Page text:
Frequently Asked Questions : Coffee and CARDIOVASCULAR HEALTH

Frequently Asked Questions

CARDIOVASCULAR HEALTH

Q:  Is coffee bad for the heart?
A:  No. Research to date has shown that drinking coffee in moderation is not associated with the development of cardiovascular problems, including atherosclerotic disease, myocardial infarction, ventricular arrhythmias and hypertension.

Q:  Can coffee lead to a deterioration in those patients with already diagnosed cardiovascular illness?
A:  Studies on post-infarct patients and those with a history of serious ventricular arrhythmias have shown that consumption of reasonable amounts of caffeine does not lead to any form of myocardial deterioration. A few patients may be particularly sensitive to caffeine, but this is not so for all cardiac patients, as research has shown that caffeine does not make their condition worse.

Q:  Does drinking coffee cause a rise in blood pressure?
A:  For individuals who regularly consume caffeine, coffee has no effect on blood pressure. For people who have not consumed caffeine for a certain period of time, drinking coffee can lead to a small, short-lived (2-3 days) increase in blood pressure.

Q:  How big an increase in blood pressure will caffeine-naïve individuals experience on drinking coffee?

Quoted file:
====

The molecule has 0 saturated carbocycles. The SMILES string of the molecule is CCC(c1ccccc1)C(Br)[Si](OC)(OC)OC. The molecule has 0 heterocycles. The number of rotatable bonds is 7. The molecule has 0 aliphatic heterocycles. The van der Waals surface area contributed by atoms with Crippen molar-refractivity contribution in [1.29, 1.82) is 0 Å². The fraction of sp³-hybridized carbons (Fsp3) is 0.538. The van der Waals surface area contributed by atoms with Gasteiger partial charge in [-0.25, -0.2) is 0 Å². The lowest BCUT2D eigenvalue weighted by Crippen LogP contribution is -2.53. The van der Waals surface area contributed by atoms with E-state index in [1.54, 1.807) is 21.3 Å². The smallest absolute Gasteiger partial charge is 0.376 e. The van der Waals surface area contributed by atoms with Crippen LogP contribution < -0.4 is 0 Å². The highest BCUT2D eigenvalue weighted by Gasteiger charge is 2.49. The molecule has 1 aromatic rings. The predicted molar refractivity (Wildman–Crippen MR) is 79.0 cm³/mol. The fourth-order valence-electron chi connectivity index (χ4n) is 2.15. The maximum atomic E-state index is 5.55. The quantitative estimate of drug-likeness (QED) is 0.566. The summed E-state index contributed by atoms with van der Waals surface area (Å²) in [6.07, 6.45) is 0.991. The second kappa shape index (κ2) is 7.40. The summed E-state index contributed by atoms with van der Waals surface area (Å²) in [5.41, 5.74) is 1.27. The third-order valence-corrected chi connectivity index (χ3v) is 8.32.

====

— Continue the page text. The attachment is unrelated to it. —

A:  The rise (just a few mm of mercury) may be smaller than would be observed during normal everyday active conversation or exercise.

Q:  How long would such a rise last?
A:  Any caffeine-associated increase in blood pressure would have subsided back to pre-caffeine levels after 2-3 days.

Q:  Would the blood pressure of a regular coffee drinker stay higher compared with that of a non-coffee drinker?
A:  No. Research shows that regular coffee drinkers do not have comparatively higher blood pressure than non coffee drinkers, as the body quickly becomes tolerant to caffeine’s minimal effects on blood pressure.

Q:  Is abstinence from drinking coffee healthier for the heart and likely to lower blood pressure?
A:  No. There is no conclusive evidence to suggest that abstaining from drinking coffee has any direct benefits on either general cardiac health or blood pressure.

Q:  Should people with high blood pressure stop drinking coffee?
A:  No. Research shows that abstinence from coffee is of no benefit to people with mild hypertension. There is no evidence to suggest that continued consumption of coffee further compounds hypertension in any diagnosed patients.

Q:  Does coffee cause palpitations?
A:  No. Research has shown that individuals may experience palpitations (irregular heartbeats) irrespective of whether they are consuming coffee or not.

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